Sometimes units seem fine on their own, but start producing audible noise the moment they're installed in a rack. The problem here is that rack panels can often act as sounding boards, radiating and amplifying even the smallest of transformer‑generated vibrations. The least disruptive solution to this would be to use rubber washers between the rack ears and rack strips, in order to mount units more compliantly. However, in my experience, the best solution is to take the unit out of the rack and rest it on some dense foam on another surface.

Screaming Fans

Recording In One Room

The buzzing of transformers, although a pet hate of mine, can be overcome quite easily. However, the inherent noises generated by computers are rather harder to deal with. It's not really surprising that these machines make such a racket, as computer processors produce a lot of heat and the cheapest way to cool them is by forcing air over them with fans. These may run constantly, though you can get ones which have variable speed control related to the internal temperature and, given a choice, the latter are clearly better for use in an audio environment. It is possible to purchase better‑quality (quieter) fans than those typically installed in PCs and Macs, although a degree of technical expertise is often required to replace the standard one.

Hard drives (especially when you are using more than one) are another annoying noise source. Martin Walker covered techniques to reduce the noise of hard drives in his 'Reducing Acoustic Noise In The Studio' article in SOS January 2000. However, I have found that the best solution is to put your computer hardware somewhere else! There are plenty of systems available which allow remote connection of monitor, mouse and keyboard over long distances, so there is no reason not to remove your computer and drives to a cupboard or to another room — the only minor inconvenience might be loading CD‑ROMs and floppy disks. I installed my PC in a large cupboard under the stairs, running five‑metre cable extenders through a hole above the skirting board stuffed with a small sand‑filled cloth bag to provide further noise (and fire) isolation. This simple technique reduced the noise level in the room by a good 20dB and turned a completely unworkable monitoring environment into a reasonably good one.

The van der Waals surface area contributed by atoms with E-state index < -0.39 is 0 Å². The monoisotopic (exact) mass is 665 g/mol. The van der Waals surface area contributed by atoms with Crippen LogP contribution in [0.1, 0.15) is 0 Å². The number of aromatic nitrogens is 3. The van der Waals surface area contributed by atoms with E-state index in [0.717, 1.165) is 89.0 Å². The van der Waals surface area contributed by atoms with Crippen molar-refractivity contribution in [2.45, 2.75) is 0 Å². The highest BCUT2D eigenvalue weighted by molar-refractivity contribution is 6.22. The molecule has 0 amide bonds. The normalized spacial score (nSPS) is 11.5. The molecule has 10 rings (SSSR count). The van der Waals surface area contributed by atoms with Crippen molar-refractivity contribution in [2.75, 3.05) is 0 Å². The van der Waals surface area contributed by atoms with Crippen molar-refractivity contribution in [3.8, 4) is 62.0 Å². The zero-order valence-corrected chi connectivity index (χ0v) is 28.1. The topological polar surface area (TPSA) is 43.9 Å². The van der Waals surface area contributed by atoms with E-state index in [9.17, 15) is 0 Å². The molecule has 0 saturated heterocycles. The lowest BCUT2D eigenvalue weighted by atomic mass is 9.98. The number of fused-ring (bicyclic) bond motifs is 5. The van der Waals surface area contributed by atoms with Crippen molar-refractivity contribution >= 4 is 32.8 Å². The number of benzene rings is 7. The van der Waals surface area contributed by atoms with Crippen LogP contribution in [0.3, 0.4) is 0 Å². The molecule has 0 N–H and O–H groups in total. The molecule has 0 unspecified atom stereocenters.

If you can't move your computer outside your recording environment, you can still build it a dedicated sound‑deadening box. This shouldn't tax the woodworking skills too much — all that is required is a plinth and covering lid. Use thick felt or similar material inside to provide sound absorption and make sure that there is no direct path through which sound can escape — in other words, make the cable entries snake through a felt‑lined labyrinth through which only reflected sound can escape. Don't forget to allow cooling air to enter and escape (note where the computer expects to draw air in and expel it before designing your box), and apply the same kind of labyrinth idea again to minimise the escaping noise whilst permitting unimpeded air flow (remember hot air naturally rises). The bigger you can make the box the better, since it will enclose a greater volume of air and allow more physical space for the labyrinthine passages.

Okay, so the equipment is silent, the computer has been hushed and you are feeling justly proud of your achievements when... the central heating pump starts, the radiators gurgle, someone flushes the toilet and the floorboards upstairs squeak just to join in the fun! While these typical household noises can be eradicated, it's much more practical to find ways of working around them. Switch the central heating off and wait until the house is empty before recording, for example. If you are fortunate enough to have a home studio in a detached building it may be practical to make your recordings at night when the world seems a much quieter place. Bear in mind, though, that that very tranquility may mean your music‑making causes greater disturbance to others, unless you have excellent soundproofing.

Just When You Thought It Was Safe...

A power distribution unit such as this HZ Octopuss could remove buzzing wall‑wart transformers from your life forever...A power distribution unit such as this HZ Octopuss could remove buzzing wall‑wart transformers from your life forever...